Why didn't ESPN viewers see Tom Brunansky's pennant-clinching catch against the White Sox Wednesday?

Said ESPN spokesman Mike Soltys: "The decision was made to use the cameras to isolate on reaction shots of an anticipated celebration, consciously knowing that we were gambling on a small corner of the right field, that if something happened there, we wouldn't catch it."


Most baseball fans in the Boston area were unable to watch last Saturday's CBS broadcast of the crucial Red Sox-Blue Jays game because of strange circumstances.

New England Sports Network, which is partially owned by the Red Sox and reaches only 17 percent of the area's households, showed the game. Under normal circumstances, both CBS and NESN would air. However, the Red Sox held the network to a clause in the baseball contract that allows for local blackouts on the final two Saturdays of the season. Despite hundreds of phone calls, the team held its stance and most fans were stuck with the Reds-Padres game.


During the baseball season, ESPN's Chris Berman often opened his West Coast broadcasts by declaring "Welcome to the Hotel California," in reference to The Eagles' hit song. It became as synonymous as his player nicknames.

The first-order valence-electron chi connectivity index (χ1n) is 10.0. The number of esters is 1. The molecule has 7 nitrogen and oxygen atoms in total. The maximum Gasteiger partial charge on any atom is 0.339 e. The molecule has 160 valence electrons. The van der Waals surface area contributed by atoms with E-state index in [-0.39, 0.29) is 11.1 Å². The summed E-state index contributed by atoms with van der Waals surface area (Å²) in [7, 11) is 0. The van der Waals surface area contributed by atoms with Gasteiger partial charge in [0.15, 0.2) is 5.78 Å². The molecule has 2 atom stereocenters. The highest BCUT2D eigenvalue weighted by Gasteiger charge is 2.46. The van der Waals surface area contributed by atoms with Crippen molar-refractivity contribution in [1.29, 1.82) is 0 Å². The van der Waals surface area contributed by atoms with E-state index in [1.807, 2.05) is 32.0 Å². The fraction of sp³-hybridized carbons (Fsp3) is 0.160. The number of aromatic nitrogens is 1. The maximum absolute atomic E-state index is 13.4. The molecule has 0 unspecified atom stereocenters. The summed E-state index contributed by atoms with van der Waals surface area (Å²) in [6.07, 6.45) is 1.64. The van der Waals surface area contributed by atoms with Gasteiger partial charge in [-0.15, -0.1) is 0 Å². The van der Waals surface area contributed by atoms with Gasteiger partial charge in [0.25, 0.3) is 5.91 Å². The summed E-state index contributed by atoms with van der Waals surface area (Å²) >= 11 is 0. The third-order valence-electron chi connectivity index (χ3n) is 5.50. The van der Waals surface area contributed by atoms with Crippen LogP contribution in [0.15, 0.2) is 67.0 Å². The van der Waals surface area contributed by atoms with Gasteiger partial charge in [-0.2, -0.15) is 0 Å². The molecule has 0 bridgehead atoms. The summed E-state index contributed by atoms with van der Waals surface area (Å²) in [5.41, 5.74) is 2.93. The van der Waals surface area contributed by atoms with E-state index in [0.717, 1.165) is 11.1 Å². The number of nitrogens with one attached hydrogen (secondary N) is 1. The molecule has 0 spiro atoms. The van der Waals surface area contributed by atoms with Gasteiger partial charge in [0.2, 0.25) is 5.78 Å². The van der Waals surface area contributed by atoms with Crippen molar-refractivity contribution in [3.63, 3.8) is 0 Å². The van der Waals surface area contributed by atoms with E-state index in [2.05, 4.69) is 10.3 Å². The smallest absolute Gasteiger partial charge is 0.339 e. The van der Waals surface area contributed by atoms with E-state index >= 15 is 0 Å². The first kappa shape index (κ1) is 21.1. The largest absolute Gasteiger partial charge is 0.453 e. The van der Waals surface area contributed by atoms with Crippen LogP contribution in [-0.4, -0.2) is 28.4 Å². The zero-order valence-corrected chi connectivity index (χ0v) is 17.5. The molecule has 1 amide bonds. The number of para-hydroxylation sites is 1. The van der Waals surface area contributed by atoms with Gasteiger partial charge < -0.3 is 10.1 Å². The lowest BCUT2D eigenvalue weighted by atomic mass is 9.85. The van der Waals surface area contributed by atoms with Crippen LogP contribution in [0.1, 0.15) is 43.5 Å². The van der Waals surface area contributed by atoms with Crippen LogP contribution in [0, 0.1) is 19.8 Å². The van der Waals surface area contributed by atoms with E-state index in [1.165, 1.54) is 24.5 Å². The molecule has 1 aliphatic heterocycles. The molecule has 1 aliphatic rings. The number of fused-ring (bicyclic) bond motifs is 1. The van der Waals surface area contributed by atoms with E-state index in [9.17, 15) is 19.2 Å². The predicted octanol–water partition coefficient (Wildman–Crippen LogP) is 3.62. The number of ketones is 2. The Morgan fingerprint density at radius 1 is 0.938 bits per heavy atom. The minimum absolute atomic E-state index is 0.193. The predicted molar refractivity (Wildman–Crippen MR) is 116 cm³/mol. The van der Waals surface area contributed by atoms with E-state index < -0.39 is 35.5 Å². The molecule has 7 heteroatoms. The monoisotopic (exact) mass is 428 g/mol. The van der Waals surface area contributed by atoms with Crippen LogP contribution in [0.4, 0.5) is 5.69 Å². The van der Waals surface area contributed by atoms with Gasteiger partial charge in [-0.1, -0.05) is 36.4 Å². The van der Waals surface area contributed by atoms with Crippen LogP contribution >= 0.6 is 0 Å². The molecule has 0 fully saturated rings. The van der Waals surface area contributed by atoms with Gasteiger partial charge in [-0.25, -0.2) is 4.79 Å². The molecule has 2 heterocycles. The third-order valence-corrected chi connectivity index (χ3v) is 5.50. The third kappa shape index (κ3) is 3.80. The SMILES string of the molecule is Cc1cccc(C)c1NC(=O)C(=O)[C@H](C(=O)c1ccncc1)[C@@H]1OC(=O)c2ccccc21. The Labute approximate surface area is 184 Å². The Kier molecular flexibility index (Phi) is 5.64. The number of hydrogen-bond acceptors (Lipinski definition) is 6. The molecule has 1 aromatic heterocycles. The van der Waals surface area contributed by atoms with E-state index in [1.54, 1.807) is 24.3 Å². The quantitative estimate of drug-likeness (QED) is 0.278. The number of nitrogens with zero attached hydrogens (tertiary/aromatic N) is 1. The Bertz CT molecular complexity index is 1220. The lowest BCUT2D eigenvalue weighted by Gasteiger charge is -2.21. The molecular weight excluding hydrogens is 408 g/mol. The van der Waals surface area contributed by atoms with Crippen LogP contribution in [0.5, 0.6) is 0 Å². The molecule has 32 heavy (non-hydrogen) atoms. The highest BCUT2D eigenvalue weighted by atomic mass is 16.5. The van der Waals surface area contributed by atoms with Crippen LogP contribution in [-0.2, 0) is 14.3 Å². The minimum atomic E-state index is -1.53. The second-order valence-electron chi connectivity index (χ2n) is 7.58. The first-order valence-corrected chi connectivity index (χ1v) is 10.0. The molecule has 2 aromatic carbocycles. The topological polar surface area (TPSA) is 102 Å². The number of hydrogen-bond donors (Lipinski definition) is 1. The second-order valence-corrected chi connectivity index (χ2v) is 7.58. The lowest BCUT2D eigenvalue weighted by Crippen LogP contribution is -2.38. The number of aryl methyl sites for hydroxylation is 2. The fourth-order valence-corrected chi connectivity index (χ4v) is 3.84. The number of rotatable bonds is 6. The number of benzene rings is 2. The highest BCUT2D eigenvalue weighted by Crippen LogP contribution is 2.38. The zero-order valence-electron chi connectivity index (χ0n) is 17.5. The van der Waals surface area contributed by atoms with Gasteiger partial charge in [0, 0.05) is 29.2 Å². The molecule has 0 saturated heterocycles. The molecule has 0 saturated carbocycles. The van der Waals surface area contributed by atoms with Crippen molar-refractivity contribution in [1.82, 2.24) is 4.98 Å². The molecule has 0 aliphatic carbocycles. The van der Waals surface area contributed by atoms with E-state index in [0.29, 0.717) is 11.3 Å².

But during the network's final West Coast telecast -- Tuesday's Padres-Dodgers game in Los Angeles -- Berman's comedy act conflicted with the game. The preceding Red Sox-White Sox game didn't end until about 11:20 p.m., forcing ESPN to join the late matchup in progress.

Instead of going directly to the action, which was in the third inning, ESPN used a distant shot of trees behind Dodger Stadium with "Hotel California" playing in the backround. Suddenly, a white blur raced across the screen. While Berman was reciting lyrics over the air, San Diego's Gerald Clark had hit a home run.


Saturday's edition of "Sports Business" on cable network CNBC (10:30 a.m.) will feature a discussion on the future of sports rights on television. Guests will include Bob Wussler, president and CEO of COMSAT; Sean McManus from International Management Group; and Len DeLuca, vice president of program planning for CBS Sports.